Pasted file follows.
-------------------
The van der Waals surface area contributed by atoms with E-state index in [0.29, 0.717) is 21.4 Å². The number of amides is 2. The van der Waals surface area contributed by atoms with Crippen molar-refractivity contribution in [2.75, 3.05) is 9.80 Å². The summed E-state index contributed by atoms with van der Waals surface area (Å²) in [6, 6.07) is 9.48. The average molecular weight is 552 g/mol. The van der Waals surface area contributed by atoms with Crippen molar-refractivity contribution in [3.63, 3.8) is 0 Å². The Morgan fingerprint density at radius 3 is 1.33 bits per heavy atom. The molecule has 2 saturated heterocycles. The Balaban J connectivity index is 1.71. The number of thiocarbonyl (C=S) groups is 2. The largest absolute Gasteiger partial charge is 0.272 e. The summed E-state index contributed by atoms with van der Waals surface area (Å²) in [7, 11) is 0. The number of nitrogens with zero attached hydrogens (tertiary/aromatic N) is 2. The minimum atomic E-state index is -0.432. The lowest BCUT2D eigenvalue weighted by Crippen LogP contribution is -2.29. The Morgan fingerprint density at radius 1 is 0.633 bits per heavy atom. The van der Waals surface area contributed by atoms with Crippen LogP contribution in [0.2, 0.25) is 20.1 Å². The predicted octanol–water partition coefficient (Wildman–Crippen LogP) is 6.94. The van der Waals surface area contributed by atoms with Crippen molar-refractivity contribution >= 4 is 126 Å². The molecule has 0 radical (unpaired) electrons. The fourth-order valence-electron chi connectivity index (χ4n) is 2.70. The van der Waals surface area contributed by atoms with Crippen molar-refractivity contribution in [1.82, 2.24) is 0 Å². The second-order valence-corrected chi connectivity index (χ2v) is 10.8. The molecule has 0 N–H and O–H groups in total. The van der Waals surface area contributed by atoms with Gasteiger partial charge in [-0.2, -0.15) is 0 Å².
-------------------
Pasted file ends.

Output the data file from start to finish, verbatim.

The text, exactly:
The van der Waals surface area contributed by atoms with E-state index in [0.29, 0.717) is 21.4 Å². The number of amides is 2. The van der Waals surface area contributed by atoms with Crippen molar-refractivity contribution in [2.75, 3.05) is 9.80 Å². The summed E-state index contributed by atoms with van der Waals surface area (Å²) in [6, 6.07) is 9.48. The average molecular weight is 552 g/mol. The van der Waals surface area contributed by atoms with Crippen molar-refractivity contribution in [3.63, 3.8) is 0 Å². The Morgan fingerprint density at radius 3 is 1.33 bits per heavy atom. The molecule has 2 saturated heterocycles. The Balaban J connectivity index is 1.71. The number of thiocarbonyl (C=S) groups is 2. The largest absolute Gasteiger partial charge is 0.272 e. The summed E-state index contributed by atoms with van der Waals surface area (Å²) in [7, 11) is 0. The number of nitrogens with zero attached hydrogens (tertiary/aromatic N) is 2. The minimum atomic E-state index is -0.432. The lowest BCUT2D eigenvalue weighted by Crippen LogP contribution is -2.29. The Morgan fingerprint density at radius 1 is 0.633 bits per heavy atom. The van der Waals surface area contributed by atoms with Crippen LogP contribution in [0.2, 0.25) is 20.1 Å². The predicted octanol–water partition coefficient (Wildman–Crippen LogP) is 6.94. The van der Waals surface area contributed by atoms with Crippen molar-refractivity contribution >= 4 is 126 Å². The molecule has 0 radical (unpaired) electrons. The fourth-order valence-electron chi connectivity index (χ4n) is 2.70. The van der Waals surface area contributed by atoms with Crippen molar-refractivity contribution in [1.82, 2.24) is 0 Å². The second-order valence-corrected chi connectivity index (χ2v) is 10.8. The molecule has 0 N–H and O–H groups in total. The van der Waals surface area contributed by atoms with Gasteiger partial charge in [-0.2, -0.15) is 0 Å².